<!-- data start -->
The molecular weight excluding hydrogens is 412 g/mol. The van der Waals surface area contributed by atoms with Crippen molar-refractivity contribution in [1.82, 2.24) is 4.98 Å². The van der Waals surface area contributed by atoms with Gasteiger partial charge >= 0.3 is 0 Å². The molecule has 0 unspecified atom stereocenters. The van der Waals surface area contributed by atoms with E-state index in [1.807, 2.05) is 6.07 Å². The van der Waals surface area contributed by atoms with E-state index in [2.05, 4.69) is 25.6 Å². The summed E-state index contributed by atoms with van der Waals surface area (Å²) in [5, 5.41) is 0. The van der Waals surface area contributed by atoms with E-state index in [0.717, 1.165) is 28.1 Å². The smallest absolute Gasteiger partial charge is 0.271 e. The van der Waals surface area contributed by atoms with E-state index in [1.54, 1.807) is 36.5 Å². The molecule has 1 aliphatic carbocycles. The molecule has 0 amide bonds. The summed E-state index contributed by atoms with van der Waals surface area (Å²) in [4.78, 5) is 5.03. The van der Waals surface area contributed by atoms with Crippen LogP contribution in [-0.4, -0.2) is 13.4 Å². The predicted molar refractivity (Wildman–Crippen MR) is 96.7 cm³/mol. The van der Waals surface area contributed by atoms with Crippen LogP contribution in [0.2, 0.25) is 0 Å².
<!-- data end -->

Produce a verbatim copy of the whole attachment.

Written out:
The molecular weight excluding hydrogens is 412 g/mol. The van der Waals surface area contributed by atoms with Crippen molar-refractivity contribution in [1.82, 2.24) is 4.98 Å². The van der Waals surface area contributed by atoms with Gasteiger partial charge >= 0.3 is 0 Å². The molecule has 0 unspecified atom stereocenters. The van der Waals surface area contributed by atoms with E-state index in [1.807, 2.05) is 6.07 Å². The van der Waals surface area contributed by atoms with E-state index in [2.05, 4.69) is 25.6 Å². The summed E-state index contributed by atoms with van der Waals surface area (Å²) in [5, 5.41) is 0. The van der Waals surface area contributed by atoms with E-state index in [0.717, 1.165) is 28.1 Å². The smallest absolute Gasteiger partial charge is 0.271 e. The van der Waals surface area contributed by atoms with E-state index in [1.54, 1.807) is 36.5 Å². The molecule has 1 aliphatic carbocycles. The molecule has 0 amide bonds. The summed E-state index contributed by atoms with van der Waals surface area (Å²) in [4.78, 5) is 5.03. The van der Waals surface area contributed by atoms with Crippen LogP contribution in [-0.4, -0.2) is 13.4 Å². The predicted molar refractivity (Wildman–Crippen MR) is 96.7 cm³/mol. The van der Waals surface area contributed by atoms with Crippen LogP contribution in [0.2, 0.25) is 0 Å².